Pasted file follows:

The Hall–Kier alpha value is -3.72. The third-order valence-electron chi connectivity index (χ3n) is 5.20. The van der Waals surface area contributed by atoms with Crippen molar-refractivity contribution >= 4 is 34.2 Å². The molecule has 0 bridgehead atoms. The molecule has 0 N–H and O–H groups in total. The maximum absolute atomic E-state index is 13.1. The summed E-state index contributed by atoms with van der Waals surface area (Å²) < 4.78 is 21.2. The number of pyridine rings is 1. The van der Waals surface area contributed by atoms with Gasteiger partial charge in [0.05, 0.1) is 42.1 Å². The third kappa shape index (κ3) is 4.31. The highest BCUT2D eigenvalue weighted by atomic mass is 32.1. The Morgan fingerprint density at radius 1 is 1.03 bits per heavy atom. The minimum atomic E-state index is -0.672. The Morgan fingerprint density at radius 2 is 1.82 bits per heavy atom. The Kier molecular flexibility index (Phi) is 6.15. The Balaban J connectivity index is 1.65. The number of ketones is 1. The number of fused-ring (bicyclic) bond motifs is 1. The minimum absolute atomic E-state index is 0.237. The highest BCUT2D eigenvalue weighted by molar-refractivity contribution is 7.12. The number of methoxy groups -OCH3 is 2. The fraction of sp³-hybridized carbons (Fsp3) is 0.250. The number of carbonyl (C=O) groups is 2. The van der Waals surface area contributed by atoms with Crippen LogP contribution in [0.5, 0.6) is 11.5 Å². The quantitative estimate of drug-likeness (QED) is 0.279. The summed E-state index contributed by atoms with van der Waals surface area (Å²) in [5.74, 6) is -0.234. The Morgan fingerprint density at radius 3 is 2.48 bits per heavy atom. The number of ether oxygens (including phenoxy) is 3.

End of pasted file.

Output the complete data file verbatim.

The Hall–Kier alpha value is -3.72. The third-order valence-electron chi connectivity index (χ3n) is 5.20. The van der Waals surface area contributed by atoms with Crippen molar-refractivity contribution >= 4 is 34.2 Å². The molecule has 0 bridgehead atoms. The molecule has 0 N–H and O–H groups in total. The maximum absolute atomic E-state index is 13.1. The summed E-state index contributed by atoms with van der Waals surface area (Å²) < 4.78 is 21.2. The number of pyridine rings is 1. The van der Waals surface area contributed by atoms with Gasteiger partial charge in [0.05, 0.1) is 42.1 Å². The third kappa shape index (κ3) is 4.31. The highest BCUT2D eigenvalue weighted by atomic mass is 32.1. The Morgan fingerprint density at radius 1 is 1.03 bits per heavy atom. The minimum atomic E-state index is -0.672. The Morgan fingerprint density at radius 2 is 1.82 bits per heavy atom. The Kier molecular flexibility index (Phi) is 6.15. The Balaban J connectivity index is 1.65. The number of ketones is 1. The number of fused-ring (bicyclic) bond motifs is 1. The minimum absolute atomic E-state index is 0.237. The highest BCUT2D eigenvalue weighted by molar-refractivity contribution is 7.12. The number of methoxy groups -OCH3 is 2. The fraction of sp³-hybridized carbons (Fsp3) is 0.250. The number of carbonyl (C=O) groups is 2. The van der Waals surface area contributed by atoms with Crippen LogP contribution in [0.5, 0.6) is 11.5 Å². The quantitative estimate of drug-likeness (QED) is 0.279. The summed E-state index contributed by atoms with van der Waals surface area (Å²) in [5.74, 6) is -0.234. The Morgan fingerprint density at radius 3 is 2.48 bits per heavy atom. The number of ether oxygens (including phenoxy) is 3.